Sandoz to invest millions in Md. biotechnology firm

November 26, 1991|By Timothy J. Mullaney

One of the state's small-but-promising biotechnology firms got a major boost yesterday, as Genetic Therapy Inc. of Gaithersburg announced a deal under which Sandoz Pharma Ltd. will invest up to $35 million in Genetic Therapy's research efforts.

"The approach of GTI is rather unique," said David L. Winter, vice president of scientific and external affairs for Sandoz Pharmaceutical Corp., the Swiss drug giant's East Hanover, N.J.-based U.S. affiliate. "It's one we want to stay abreast of and want to be involved with. In our opinion, it's better to do it with them than to start it on our own."

Sandoz has already bought $10 million worth of stock in Genetic Therapy, which went public in July, Genetic Therapy Chief Financial Officer Marc R. Schneebaum said.

The two companies announced the stock purchase yesterday and also said that Sandoz will put $13.5 million into three joint research projects of Sandoz's choosing.

In addition, the companies said that Sandoz will pump $11.5 million more into Genetic Therapy if certain conditions are met. Neither side disclosed the conditions.

Genetic Therapy said the research projects will try to develop therapies for immunologic disorders and inflammation (including asthma), cancer and cardiovascular disease. But Dr. Winter said there is no guarantee that any of the research will spin off successful products.

"We're really talking about basic research," he said. "We're in the high-tech business, and it's high risk. You try to make your best guesstimate on the skills of the individuals involved."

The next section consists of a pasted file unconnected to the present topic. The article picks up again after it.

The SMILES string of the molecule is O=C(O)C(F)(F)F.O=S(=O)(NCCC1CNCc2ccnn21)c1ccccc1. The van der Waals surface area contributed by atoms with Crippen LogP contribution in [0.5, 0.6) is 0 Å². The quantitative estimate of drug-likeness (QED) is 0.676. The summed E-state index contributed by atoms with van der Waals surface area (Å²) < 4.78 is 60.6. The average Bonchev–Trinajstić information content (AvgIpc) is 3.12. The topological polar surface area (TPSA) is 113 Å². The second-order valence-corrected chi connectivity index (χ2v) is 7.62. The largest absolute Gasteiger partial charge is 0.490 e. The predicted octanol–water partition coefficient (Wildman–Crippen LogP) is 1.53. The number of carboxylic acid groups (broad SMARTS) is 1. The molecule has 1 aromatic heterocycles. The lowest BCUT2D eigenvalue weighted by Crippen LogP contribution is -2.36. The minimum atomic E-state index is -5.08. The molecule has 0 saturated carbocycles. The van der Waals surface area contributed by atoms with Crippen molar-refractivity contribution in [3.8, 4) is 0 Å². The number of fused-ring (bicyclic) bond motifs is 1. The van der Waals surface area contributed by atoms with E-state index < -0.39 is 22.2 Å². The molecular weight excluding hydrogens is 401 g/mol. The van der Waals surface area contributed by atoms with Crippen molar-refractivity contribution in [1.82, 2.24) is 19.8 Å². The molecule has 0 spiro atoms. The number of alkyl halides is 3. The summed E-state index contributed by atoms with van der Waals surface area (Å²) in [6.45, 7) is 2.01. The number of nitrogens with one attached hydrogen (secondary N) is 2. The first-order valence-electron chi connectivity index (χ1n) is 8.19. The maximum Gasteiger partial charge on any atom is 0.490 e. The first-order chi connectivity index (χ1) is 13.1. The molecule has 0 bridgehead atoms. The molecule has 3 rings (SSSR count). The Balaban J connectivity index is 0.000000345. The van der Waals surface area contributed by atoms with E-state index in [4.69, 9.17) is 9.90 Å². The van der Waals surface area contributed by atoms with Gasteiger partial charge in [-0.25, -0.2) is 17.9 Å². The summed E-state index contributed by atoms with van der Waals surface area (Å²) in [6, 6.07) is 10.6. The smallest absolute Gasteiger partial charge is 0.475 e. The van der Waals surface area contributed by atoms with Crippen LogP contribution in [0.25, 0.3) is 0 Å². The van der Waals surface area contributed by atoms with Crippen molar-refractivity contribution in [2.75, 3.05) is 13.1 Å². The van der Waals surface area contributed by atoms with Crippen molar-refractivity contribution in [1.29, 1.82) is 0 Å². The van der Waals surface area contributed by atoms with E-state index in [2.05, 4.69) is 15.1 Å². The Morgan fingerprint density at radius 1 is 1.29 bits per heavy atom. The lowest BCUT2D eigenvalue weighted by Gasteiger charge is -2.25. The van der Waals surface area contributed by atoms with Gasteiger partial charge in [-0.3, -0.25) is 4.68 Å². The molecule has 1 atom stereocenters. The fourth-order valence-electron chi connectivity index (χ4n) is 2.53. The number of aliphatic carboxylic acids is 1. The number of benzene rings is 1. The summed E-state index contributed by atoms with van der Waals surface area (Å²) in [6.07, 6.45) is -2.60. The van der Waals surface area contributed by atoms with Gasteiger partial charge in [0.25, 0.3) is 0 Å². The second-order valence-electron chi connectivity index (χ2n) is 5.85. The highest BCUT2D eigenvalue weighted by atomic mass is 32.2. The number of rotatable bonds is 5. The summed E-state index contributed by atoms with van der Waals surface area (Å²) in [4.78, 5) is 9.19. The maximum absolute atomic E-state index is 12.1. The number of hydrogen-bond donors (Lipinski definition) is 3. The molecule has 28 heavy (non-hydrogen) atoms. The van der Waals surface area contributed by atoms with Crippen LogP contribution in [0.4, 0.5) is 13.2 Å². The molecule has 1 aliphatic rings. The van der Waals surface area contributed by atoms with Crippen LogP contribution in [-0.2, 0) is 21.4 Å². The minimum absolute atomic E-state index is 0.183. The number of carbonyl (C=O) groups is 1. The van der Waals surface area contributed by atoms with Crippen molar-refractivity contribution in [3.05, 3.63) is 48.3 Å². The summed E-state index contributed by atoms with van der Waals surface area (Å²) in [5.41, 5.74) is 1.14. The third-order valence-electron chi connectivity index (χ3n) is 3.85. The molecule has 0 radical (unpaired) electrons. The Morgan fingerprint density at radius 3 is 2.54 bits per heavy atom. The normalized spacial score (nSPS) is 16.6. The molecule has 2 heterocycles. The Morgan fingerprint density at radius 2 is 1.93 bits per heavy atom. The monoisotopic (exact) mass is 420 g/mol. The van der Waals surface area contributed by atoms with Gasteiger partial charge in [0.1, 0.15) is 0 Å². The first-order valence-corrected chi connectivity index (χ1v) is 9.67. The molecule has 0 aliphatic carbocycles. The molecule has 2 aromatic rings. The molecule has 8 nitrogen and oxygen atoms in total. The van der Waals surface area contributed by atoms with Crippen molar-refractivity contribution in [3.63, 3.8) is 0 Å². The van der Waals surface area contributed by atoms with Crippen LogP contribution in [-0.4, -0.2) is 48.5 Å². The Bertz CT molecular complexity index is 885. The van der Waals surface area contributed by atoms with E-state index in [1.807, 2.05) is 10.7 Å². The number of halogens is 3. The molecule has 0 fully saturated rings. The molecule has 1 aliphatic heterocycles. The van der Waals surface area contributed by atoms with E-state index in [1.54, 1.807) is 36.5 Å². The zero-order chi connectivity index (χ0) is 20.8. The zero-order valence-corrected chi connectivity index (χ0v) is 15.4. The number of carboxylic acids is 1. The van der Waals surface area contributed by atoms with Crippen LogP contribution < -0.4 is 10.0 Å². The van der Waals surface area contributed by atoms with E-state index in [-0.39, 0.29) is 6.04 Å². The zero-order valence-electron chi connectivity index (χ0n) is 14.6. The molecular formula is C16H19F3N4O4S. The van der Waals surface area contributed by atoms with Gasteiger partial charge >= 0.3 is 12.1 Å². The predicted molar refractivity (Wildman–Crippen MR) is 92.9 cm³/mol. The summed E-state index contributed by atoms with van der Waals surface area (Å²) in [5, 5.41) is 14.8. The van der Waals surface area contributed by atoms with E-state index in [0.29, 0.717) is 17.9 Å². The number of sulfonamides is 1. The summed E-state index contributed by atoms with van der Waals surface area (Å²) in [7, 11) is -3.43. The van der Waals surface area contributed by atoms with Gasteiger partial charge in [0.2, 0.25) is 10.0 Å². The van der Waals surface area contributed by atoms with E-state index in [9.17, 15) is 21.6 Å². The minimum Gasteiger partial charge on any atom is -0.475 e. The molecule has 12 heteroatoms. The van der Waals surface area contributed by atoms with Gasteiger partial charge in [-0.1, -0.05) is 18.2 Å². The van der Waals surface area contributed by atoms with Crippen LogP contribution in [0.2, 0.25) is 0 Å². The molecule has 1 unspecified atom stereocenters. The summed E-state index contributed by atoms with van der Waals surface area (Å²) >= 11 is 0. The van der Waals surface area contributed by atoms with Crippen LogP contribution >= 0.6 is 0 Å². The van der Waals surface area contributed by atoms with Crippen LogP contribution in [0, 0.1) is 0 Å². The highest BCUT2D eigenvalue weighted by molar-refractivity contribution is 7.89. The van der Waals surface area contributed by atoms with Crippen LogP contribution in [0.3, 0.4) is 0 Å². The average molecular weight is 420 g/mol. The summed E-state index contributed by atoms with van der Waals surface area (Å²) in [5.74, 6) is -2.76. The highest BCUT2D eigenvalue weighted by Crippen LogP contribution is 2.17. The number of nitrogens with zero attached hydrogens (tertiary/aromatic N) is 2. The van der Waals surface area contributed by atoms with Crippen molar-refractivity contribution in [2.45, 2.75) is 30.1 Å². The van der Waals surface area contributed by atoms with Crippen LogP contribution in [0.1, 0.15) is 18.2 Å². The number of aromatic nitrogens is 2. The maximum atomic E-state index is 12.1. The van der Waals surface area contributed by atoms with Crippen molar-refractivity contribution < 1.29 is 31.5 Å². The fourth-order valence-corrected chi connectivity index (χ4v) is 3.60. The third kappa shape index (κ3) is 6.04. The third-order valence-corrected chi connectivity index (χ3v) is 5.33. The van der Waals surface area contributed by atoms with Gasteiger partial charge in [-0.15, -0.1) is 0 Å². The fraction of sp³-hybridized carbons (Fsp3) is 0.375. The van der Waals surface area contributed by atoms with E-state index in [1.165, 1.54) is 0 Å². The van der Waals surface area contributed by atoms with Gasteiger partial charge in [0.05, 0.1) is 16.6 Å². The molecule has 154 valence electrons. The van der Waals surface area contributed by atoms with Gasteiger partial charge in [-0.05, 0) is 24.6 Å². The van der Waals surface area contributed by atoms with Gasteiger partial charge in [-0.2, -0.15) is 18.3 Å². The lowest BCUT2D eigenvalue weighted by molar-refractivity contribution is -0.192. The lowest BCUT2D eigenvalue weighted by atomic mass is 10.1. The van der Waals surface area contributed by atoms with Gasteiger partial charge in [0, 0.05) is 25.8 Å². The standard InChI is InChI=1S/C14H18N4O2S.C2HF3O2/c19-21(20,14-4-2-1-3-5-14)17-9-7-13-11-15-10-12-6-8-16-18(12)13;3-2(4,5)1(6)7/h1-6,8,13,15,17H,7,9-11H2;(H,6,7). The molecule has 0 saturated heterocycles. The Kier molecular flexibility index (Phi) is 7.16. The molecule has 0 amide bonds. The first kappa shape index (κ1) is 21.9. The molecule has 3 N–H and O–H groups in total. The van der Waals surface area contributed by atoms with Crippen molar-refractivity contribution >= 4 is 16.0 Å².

In exchange for the money, Sandoz gets exclusive worldwide licensing rights to technology developed in the jointly funded research. However, Genetic Therapy will get royalties on the products that Sandoz sells.

Such arrangements are common in the biotechnology industry, where promising science and lack of the financial muscle needed to bring new drugs to market are equally common.

Dr. Winter said that the average new drug takes 10 years of research and development and that the process on average costs more than $200 million.

Arrangements like the Genetic Therapy-Sandoz deal are often described as a necessary evil: Biotech entrepreneurs bemoan the fact that they have to give up control over their technology but say that without access to deep-pocketed financial partners they couldn't finish developing their products.

Genetic Therapy's stock closed yesterday at $13.875, up 87 1/2 cents, in over-the-counter trading. Sandoz paid $21.26 a share.

GTI's stock was driven down in last week's broad decline in the markets.

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